You’ve always dreamed of owning a bakery, ever since your grandmother shared her secret recipe for sour cream pound cake, the one with the fresh cherry filling. Opening day is fast approaching. You’ve gotten the funding, the permits, leased the space, hired staff and are finalizing everything on your checklist.
Coverage Packaged to Meet Your Needs
Have you considered the different types of business insurance you’ll need? You’ll want to consider a Business Owner’s Policy, which is an insurance package made up of several insurance policies. It can be customized to include policies such as General Liability Insurance, Business Personal Property and/or Building Coverage, based on your individual needs. Packaging insurance in this way ensures you get all discounts available to you, and makes sure that there are no gaps in insurance coverage. It can also help ensure that you aren’t paying for a policy or coverage that isn’t applicable to your business.
As the owner of a business that offers a retirement plan to its employees, it behooves you to periodically consider whether a different retirement plan provider would be more beneficial to your organization. Before you do extensive legwork, and certainly before you make any decisions, it’s important to formulate a game plan because no two plan providers are alike. As plan sponsor, you want to find a plan that fits your circumstances.
First things first
Before considering other providers, carefully review your current situation. Clearly identify and understand why you’re unhappy with your current plan and its services, as well as the improvements you’re looking for if you make a change.
It’s the time of year when business owners are approached by college students seeking summer internships to acquire skills and bulk up their resumes. It can be a symbiotic relationship, with the intern gaining experience in their field of study and the employer getting assistance on tasks that might not get handled otherwise. Prior to new rules published by the Department of Labor (DOL) earlier this year, unpaid internships could be perilous territory for employers who agreed to hire interns without paying them.
The new test outlined by the DOL—called the primary beneficiary test—is used to determine if a worker can be properly classified as an unpaid intern, or instead, should be covered under the Fair Labor Standards Act (FLSA) and be paid minimum wage and overtime. The test adopted by the DOL has already been in use in four federal appellate courts, most recently the Ninth Circuit Court of Appeals. The DOL’s switch to the primary beneficiary test creates a nationwide standard.
The establishment of a 401(k) plan is one of the most important steps an employer can take to benefit their business, their own retirement, and that of their employees. Tax and other financial benefits accrue to the business, as well.
A Must-Have to Attract and Retain Talent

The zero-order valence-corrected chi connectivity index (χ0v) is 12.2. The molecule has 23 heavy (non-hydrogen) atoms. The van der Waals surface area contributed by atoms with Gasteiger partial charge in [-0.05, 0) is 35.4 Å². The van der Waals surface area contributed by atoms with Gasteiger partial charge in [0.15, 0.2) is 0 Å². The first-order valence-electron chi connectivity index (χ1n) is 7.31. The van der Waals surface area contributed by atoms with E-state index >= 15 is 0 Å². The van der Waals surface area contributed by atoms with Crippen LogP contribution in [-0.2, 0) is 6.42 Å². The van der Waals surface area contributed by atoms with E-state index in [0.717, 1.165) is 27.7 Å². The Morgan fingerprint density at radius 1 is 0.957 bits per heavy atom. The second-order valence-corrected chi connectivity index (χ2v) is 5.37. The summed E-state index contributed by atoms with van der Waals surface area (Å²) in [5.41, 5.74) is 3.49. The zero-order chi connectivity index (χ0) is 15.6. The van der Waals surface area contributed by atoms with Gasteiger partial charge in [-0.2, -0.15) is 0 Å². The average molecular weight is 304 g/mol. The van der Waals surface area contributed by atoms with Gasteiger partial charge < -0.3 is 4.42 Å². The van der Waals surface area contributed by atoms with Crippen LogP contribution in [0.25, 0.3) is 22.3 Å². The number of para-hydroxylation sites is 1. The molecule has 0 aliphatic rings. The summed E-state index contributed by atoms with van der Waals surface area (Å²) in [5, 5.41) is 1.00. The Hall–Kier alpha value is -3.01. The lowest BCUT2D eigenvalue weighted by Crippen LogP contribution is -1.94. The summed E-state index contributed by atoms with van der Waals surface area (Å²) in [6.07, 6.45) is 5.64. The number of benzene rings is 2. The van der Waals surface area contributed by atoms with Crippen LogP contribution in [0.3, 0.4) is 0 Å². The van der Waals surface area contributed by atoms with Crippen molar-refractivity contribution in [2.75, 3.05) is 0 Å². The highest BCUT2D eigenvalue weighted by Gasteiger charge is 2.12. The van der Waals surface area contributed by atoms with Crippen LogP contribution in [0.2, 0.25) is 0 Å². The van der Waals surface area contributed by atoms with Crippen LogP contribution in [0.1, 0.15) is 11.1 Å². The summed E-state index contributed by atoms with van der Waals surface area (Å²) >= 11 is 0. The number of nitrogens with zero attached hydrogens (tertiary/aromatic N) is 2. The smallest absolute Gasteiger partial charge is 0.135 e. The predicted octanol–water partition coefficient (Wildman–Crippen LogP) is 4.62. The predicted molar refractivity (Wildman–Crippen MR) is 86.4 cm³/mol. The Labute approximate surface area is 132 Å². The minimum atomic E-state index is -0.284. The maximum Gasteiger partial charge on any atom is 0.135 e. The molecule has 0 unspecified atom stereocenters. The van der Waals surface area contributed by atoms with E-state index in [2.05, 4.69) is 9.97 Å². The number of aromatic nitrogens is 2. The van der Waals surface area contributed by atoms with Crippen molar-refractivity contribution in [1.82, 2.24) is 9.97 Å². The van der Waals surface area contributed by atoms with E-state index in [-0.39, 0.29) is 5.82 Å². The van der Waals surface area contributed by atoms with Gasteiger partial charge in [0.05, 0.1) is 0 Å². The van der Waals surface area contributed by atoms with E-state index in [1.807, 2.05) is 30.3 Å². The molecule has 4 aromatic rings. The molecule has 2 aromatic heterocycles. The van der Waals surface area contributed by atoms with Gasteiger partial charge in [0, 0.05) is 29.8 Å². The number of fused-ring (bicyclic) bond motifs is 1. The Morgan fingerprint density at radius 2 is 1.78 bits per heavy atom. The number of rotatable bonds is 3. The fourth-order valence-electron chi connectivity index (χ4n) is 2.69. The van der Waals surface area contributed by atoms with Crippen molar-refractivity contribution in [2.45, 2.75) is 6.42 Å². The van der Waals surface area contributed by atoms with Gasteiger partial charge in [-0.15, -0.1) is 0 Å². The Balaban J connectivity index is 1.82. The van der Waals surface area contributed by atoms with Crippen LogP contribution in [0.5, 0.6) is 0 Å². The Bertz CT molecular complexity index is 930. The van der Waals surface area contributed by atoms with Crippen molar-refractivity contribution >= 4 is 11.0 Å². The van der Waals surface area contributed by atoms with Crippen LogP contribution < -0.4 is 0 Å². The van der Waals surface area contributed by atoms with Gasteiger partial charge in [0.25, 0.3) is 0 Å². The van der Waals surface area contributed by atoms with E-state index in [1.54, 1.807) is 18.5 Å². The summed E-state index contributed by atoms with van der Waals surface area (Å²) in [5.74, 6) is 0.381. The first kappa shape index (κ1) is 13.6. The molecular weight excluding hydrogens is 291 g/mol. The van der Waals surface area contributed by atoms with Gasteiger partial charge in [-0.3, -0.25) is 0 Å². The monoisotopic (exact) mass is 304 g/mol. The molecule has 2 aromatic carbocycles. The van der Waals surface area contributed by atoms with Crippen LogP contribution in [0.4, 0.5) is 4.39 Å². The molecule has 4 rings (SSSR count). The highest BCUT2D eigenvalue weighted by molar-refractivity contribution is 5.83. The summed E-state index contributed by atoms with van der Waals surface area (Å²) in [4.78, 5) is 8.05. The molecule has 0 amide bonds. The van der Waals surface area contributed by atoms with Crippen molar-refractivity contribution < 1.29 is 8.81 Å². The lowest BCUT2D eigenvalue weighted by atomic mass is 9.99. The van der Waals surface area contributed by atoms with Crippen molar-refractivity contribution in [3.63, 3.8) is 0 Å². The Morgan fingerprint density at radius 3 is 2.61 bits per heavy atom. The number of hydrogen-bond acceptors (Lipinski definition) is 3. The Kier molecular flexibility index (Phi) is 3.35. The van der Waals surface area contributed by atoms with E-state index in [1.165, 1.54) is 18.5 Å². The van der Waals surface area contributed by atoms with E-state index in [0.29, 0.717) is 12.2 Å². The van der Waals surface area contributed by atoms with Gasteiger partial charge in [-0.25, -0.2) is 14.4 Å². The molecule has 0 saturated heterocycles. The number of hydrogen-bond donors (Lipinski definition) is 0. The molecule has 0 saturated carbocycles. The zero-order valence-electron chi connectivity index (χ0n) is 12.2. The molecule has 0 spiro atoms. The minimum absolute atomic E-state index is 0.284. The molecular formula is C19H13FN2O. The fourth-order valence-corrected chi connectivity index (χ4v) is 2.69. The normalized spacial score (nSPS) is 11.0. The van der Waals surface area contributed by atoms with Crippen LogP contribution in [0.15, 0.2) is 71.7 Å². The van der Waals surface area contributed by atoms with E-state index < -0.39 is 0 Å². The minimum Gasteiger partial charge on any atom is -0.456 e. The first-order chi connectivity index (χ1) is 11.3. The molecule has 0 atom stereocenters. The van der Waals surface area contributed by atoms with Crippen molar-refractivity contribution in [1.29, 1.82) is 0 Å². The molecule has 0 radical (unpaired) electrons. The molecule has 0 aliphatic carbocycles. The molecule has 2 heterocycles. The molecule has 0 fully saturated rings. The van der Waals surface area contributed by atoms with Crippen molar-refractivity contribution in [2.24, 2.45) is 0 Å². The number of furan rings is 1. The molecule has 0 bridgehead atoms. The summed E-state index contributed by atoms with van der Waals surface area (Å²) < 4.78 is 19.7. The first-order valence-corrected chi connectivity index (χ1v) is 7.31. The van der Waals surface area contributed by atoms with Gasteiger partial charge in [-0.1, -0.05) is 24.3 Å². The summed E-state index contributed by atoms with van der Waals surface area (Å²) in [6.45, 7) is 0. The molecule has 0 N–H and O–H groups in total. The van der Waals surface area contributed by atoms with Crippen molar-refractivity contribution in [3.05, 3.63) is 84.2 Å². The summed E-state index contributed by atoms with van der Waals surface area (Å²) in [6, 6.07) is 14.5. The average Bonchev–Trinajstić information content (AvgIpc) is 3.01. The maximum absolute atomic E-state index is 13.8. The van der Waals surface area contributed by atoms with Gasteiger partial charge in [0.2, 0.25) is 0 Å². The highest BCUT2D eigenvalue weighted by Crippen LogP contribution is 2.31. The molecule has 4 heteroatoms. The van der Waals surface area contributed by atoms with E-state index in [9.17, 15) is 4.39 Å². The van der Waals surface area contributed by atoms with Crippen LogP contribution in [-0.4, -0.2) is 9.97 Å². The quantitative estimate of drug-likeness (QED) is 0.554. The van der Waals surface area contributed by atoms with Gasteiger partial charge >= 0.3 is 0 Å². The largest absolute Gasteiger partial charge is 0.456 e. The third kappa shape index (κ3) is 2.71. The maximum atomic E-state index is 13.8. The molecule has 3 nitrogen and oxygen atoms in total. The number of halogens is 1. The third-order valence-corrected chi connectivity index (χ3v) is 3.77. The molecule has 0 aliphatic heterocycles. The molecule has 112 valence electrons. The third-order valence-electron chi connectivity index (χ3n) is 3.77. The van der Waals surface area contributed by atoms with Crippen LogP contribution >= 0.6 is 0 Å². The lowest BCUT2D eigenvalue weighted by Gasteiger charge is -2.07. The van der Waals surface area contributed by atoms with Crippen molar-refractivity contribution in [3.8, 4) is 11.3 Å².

The most recent annual Metlife employee benefit trends study found that 72% of employees consider a 401(k) or other retirement plan a “must-have” benefit, ranking second only behind health insurance coverage. In the current full employment market, offering that benefit helps small business employers level the playing field in attracting and retaining the best talent. And with the high cost of employee turnover, a 401(k) plan offers an affordable benefit to help keep employees on board.
Helps the Employer Plan
Business owners focused on running and growing a successful business may not take the time to establish a plan to help themselves prepare for retirement. It’s critical to address their own retirement early on, so when it comes time to spend a little more time on the golf course or with the grandkids, they’re not reliant solely on the proceeds from the sale of the business. By planning ahead, they can get started accumulated assets to supplement retirement income.
Last year, nearly 27,000 charges of sexual harassment were filed with the Equal Employment Opportunity Commission (EEOC). This number doesn’t include charges filed with state and local agencies or situations where employees went directly to an attorney, and many employees who are victims of sexual harassment or are affected by it never report the incidents at all.
Victims and witnesses of harassment often refrain from reporting because the harasser has the power to retaliate or because the organization has not set up adequate channels for reporting. In other cases, victims report the harassment, but nothing is done about it. The harassment is excused, and the complaints are rebuffed. Word gets around that the organization tolerates harassment, and people cease reporting it internally. They either keep quiet, file charges with a governmental agency, or seek out an attorney.
Your business is booming. In three short years, you’ve grown from a solo landscape and lawn treatment service in a home office to a full-blown professional suite with an office manager, administrator and a team of professionals who work all over the city. With three new hires this week, you’ve reached 16 employees. Congratulations!